As carmakers face stricter fuel-economy and emissions regulations, shifting demand to smaller and less profitable models and shrinking sales in key markets like Japan and the U.S., GM marketing chief Mark LaNeve says prices for new cars and crossovers will have to rise. This follows previous statements from GM vice chairman Bob Lutz that new CAFE regulations will push car prices up on average by $6,000.

LaNeve wasn’t willing to predict when and by how much car prices will rise but said a number of rival carmakers had already boosted prices and GM would have to be competitive in its pricing. The increase doesn’t necessarily mean a higher sticker price. Instead, they could be factored in by lowering incentives or increasing transaction prices, LaNeve explained to Automotive News.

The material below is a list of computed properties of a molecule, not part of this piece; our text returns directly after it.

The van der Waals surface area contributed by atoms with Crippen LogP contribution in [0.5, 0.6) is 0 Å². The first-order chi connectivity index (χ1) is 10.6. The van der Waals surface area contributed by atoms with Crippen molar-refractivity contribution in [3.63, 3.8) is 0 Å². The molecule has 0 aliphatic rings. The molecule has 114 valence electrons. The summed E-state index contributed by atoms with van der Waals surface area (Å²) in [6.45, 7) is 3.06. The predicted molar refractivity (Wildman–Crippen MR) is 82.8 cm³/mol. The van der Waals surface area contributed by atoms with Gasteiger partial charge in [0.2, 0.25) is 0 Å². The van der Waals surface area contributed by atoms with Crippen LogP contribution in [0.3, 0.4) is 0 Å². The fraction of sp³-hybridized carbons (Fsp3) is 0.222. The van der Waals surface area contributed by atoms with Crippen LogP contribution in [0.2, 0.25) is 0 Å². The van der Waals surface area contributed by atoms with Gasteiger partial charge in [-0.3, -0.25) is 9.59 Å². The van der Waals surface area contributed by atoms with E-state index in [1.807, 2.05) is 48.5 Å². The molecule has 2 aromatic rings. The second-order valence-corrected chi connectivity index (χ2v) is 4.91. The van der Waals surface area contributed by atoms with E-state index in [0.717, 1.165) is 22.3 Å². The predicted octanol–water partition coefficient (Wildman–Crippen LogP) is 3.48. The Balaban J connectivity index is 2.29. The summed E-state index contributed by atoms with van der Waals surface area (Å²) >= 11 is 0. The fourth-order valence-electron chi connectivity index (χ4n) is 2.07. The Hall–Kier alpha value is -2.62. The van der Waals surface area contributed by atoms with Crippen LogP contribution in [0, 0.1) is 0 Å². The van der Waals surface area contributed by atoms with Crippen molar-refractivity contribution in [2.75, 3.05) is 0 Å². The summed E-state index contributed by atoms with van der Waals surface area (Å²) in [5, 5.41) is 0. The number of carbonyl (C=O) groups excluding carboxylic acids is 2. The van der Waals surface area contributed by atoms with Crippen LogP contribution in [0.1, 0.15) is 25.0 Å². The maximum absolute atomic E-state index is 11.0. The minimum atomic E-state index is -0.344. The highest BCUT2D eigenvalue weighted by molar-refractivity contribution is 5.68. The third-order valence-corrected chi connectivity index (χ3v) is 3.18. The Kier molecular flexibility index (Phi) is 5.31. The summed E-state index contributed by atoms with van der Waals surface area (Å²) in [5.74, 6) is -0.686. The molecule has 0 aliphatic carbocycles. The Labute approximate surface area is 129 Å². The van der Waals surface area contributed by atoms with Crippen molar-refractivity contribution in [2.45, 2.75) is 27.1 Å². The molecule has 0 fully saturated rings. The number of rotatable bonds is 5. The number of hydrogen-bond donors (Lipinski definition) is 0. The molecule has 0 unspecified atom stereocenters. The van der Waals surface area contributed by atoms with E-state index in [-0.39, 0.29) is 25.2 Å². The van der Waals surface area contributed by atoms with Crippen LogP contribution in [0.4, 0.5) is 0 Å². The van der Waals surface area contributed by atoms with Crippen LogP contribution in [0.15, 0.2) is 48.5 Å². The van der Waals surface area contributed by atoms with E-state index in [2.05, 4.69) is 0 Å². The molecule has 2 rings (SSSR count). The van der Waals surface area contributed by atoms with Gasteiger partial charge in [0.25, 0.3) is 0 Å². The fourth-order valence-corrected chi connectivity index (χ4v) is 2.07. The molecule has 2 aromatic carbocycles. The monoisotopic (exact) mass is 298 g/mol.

GM, along with a number of other carmakers, have seen revenues drop because of poor economic conditions, a decline in truck sales, higher commodity prices and the cost to develop technology to meet CAFE and other regulations. In April alone GM truck sales fell 26.5%. Unsurprisingly, 13 out of 14 launches GM is planning in the next 18 months will be either cars or car-based crossovers.